House not grounded?

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  #1  
Old 04-20-13, 11:17 AM
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House not grounded?

Separated from Grounding issues

My house is 50 yrs old. recently i had a cable guy come to install internet. He refused. He said the house was not "grounded". How could I and others have lived there all these years, without an problems? We have always had cable or satellite and computers, etc. Will installing a GFI fix my problem? And would I do only one? and where would I install it? I watched the video on here on how to put it into the breaker panel, but not sure at what location. Thanks...All my outlets only have 2 holes.
 

Last edited by Nashkat1; 04-20-13 at 12:10 PM.
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Old 04-20-13, 12:29 PM
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Welcome to the forums! Put "what" into a breaker panel? A GFCI breaker? It is not providing the grounding the cable guy is referring to. Have you removed or do you feel comfortable in removing the cover to the breaker panel? DON'T do it if you have any problems with it. Leave it to an electrician. We would be better able to help you if you could post a picture or two of the inside of your breaker panel (not close ups) as well as where the service entrance is made at the meter base.
http://www.doityourself.com/forum/el...your-post.html
 
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Old 04-20-13, 12:36 PM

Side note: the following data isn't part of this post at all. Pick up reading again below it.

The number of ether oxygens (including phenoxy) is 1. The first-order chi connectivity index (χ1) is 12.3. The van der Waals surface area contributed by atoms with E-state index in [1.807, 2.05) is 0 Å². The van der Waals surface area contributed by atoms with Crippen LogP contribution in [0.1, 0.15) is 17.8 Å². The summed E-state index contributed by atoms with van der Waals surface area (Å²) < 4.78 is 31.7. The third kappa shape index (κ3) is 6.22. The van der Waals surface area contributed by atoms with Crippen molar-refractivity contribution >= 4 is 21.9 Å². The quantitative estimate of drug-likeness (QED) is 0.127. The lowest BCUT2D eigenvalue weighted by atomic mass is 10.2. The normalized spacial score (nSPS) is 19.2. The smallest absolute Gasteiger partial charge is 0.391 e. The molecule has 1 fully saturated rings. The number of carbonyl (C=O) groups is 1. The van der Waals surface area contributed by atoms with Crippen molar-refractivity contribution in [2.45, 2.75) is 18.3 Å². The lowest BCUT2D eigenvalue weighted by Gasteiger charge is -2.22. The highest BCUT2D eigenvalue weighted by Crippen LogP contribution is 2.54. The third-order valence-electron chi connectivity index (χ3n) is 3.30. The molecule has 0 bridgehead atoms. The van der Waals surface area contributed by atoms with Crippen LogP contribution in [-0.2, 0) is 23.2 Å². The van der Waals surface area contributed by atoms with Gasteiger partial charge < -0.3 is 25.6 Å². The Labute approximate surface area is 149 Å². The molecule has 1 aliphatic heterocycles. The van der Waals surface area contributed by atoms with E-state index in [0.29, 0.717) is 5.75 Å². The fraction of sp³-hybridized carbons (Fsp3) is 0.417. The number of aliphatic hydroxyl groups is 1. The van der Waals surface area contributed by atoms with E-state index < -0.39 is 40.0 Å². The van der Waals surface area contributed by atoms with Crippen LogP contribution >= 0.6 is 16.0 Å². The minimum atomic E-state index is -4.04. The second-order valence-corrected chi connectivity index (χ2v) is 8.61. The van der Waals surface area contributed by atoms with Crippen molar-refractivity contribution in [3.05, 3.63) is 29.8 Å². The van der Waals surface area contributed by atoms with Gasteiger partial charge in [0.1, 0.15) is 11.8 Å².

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Your house, and service, is grounded through the grounded conductor (neutral) of the service. What he is likely looking for is a ground rod, and/or a grounding electrode conductor going to the homes water service. These can be added with a fairly minimal cost.
 
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Old 04-20-13, 12:39 PM
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House not grounded

What made him think the house was not grounded? Seems like the house was built in the '60's, it's hard to believe it is not grounded.
 
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Old 04-20-13, 12:41 PM
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Welcome to the forums, Julie!

recently i had a cable guy come to install internet. He refused. He said the house was not "grounded".
If your house was built in 1963 then your electrical system is most likely grounded to earth. You can hire an electrician to check that out for you or, if you're comfortable with looking inside your electrical panel, with the main breaker off, we can advise you on checking for that yourself.

All my outlets only have 2 holes.
What you don't have, apparently, is equipment grounding conductors, or "ground wires," to provide a path to ground from the receptacles, switches and light fixtures in the house. Or another means, such as metal conduit. The 2-slot receptacles are a tip-off for that.

If so, the best way to improve the situation is to run new wiring that includes an EGC, or to run new, separate grounding conductors from your main panel for each circuit. Depending on how your house is constructed and wired, that might not be too difficult to do. But, as you suggest, there is an alternative:
Will installing a GFI fix my problem? And would I do only one? and where would I install it?